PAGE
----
Native Americans throughout the years have used tons of different plants to improve their health and other things of the sort. While you might not realize it there could be things literally growing in your yard that you could be using to improve your life.
Whether they’re trying to purify their souls or working to cure some kind of illness the Native Americans have a plant for everything. Native American remedies are something I am sure that regardless of who you are if you live in the US you have heard something about. For instance, tobacco being used for things like bee stings and other things of the sort, where do you think that came from?
Native Americans have always been in touch with the Earth and its dynamics. Hunting and gathering are not simply activities done in order to make a living, they are a religion and a way of life. It is important to respect Native American beliefs within their cultural context. In the old days, the tribes and bands of the Blackfeet, Ktunaxa (Kootenai), and Salish were dependent upon plants and animals for their livelihood. They knew the habitat and uses of most plants in their territory. If they came upon an unfamiliar plant in their travels, it was subjected to scrutiny and experimentation. It was, after all, a new gift from the Creator.
Knowledge of traditional plant use has been passed from generation to generation. That knowledge base continues to grow today. If a skilled native botanist is not able to find a use for a plant in a relatively short time, it is assumed that a user will eventually be discovered. Plant uses are sometimes revealed to worthy individuals through visions, dreams or as a gift from a spirit guardian; but most uses are determined through observation and testing. Typically, a person known for powers as a medicine woman or medicine man will carefully test the properties of a plant. A new species of mint reveals use to the sense of smell and taste. While nettles and thistles might have seemed a simple nuisance to the uninformed, upon observation of animals eating them and after testing, native botanists found uses for them as medicines, food, dyes and even material for fabric.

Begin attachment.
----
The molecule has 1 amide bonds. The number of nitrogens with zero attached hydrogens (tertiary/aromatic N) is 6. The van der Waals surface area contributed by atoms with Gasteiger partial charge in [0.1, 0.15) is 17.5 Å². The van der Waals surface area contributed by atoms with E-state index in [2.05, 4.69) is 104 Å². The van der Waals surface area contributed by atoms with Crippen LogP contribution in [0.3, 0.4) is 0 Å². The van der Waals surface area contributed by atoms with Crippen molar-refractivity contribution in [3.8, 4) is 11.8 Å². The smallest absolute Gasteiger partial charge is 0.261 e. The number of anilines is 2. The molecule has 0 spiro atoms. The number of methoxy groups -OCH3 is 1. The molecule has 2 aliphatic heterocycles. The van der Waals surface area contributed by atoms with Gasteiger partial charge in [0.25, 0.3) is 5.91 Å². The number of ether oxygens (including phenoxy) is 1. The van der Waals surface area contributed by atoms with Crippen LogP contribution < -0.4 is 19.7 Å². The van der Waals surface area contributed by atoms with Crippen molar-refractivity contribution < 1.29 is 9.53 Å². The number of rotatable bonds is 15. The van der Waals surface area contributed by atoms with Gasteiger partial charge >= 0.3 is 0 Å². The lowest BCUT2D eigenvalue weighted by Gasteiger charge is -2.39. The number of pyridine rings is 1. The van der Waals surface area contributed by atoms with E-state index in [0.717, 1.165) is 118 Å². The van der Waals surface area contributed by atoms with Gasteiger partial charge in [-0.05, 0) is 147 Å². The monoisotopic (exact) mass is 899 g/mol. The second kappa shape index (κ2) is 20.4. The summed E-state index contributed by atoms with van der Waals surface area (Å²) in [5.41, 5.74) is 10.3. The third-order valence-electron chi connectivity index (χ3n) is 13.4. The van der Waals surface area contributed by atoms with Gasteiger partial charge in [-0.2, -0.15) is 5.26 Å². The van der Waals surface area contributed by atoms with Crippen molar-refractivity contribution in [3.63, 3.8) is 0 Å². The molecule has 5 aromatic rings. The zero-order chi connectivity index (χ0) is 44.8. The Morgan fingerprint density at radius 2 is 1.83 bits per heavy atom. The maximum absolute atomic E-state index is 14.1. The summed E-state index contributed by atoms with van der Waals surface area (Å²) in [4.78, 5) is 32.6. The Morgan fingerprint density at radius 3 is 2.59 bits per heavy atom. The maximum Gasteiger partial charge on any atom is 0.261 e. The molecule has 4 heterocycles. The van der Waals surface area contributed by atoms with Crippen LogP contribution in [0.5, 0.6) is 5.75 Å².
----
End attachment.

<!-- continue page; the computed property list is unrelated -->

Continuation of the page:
Now, below I am going to go over some of the more prominent plants that Native Americans have made the most of regarding use. While you will have heard of some of them, the things they can do might surprise you. How many of these will you be adding to your life after reading this?
This prickly vine was for the most part used by Natives to treat things like digestive issues, arthritis, and skin disease. It works great for fighting off acne and was even thought to benefit those with cancer and skin diseases of other varieties in the past. Sure, it might not be ideal in this day and age but it could be cool to have around.
Mint while pretty common in recent times is a plant that can fight of allergy issues and when the leaves are dried and added to tea can do magical things. If you have a headache, cold, or even just need to treat a small burn mint might be what you need.